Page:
The Golden Tower
57th Venice Art Biennale
Curated by Christine Macel, The Golden Tower will be on view from 13 May to 26 November 2017 in the Campo San Vio, Venice.
Byars envisioned “The Golden Tower” as a colossal beacon and oracle that would bridge heaven and earth and unify humanity – a contemporary monument surpassing the grandeur of the Lighthouse of Alexandria. The idea of “The Golden Tower” first began in 1976 and was developed with numerous conceptual studies throughout the artist’s career. The work was first exhibited in 1990 at the GegenwartEwigkeit exhibition at Martin-Gropius-Bau, Berlin, and later in 2004 at the posthumous retrospective Life, Love and Death at the Schirn Kunsthalle, Frankfurt. Towering to a height of over 20 meters, “The Golden Tower” is the artist’s largest and most ambitious work. The Venice installation of “The Golden Tower” is the first to fully realize the artist’s intentions of presenting the sculpture in a public space.
“The Tower gives shape to a symbol of ascension, taking metaphorical aim towards the sacred mountain – a gilded machine to honor the gods,” says curator Alberto Salvadori of the work. “The splendor of gold hints at the symbol of the sun but also becomes a symbol of inner illumination, of intellectual knowledge and spiritual experience. A concept of divinity. That's the deeper motivation in James Lee Byars’s use of gold ... it is the ultimate symbol of greatness and the infinite.”
Located in the Dorsoduro, between the Accademia and the Peggy Guggenheim Collection, “The Golden Tower” will be visible throughout many areas of the city. The tower’s brilliant gilded surface echoes the golden mosaic façade of the adjacent Palazzo Barbarigo. Its placement in Campo San Vio will recall Canaletto’s famous view of the Grand Canal, painted from that same spot.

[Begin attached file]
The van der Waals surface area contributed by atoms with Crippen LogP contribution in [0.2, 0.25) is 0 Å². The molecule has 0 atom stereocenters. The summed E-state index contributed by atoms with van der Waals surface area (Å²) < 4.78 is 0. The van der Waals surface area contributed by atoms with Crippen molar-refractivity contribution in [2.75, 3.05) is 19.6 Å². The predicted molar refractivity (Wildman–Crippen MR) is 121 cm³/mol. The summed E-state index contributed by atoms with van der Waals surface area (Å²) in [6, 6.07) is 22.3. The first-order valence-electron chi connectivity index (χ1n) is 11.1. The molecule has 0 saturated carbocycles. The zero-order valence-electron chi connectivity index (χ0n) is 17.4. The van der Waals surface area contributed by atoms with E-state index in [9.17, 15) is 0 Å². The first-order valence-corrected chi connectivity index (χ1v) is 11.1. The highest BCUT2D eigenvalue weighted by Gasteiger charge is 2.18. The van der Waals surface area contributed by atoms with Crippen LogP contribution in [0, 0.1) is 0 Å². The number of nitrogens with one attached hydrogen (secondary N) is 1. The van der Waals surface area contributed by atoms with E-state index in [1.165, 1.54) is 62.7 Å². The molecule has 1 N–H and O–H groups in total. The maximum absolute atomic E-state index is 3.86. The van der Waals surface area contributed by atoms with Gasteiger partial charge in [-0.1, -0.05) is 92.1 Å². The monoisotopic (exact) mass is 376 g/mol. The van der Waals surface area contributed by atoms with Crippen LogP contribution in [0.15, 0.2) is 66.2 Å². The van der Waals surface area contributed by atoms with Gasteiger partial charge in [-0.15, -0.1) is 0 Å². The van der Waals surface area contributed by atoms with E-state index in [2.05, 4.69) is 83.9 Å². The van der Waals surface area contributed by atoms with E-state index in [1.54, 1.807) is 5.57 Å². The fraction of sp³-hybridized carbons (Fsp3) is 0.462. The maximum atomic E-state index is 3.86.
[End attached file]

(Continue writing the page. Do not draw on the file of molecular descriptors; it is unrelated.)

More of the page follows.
“James Lee conceived of ‘The Golden Tower’ as a monument to humanity,” says Wendy Dunaway, the artist’s widow. “Venice was both his home and a metaphor for East meeting West. I can’t imagine a more fitting tribute in these times.”
The presentation of “The Golden Tower” in Venice, is also significant given Byars’s deep connections to the city. Byars lived off and on in Venice beginning in 1982. He worked closely with the master glass-blowers of Murano to realize his major 1989 sculpture, “The Angel”. Throughout his career Byars enacted numerous performances in Venice, including “The Holy Ghost”, Piazza San Marco, 1975; “The New Pink Flag of Italy”, also Piazza San Marco, 1980; and “The Death of James Lee Byars”, Punta della Dogana, 1993. Byars participated in four previous editions of the Biennale Arte, performing “Be Quiet” at the opening of the 39th International Art Exhibition and “The Poet of the Gondola” in the 1986 edition. Harald Szeemann included the sculpture “The Spinning Oracle of Delphi” in 1999 and three gilded marble sculptures were included in the Biennale Arte 2013.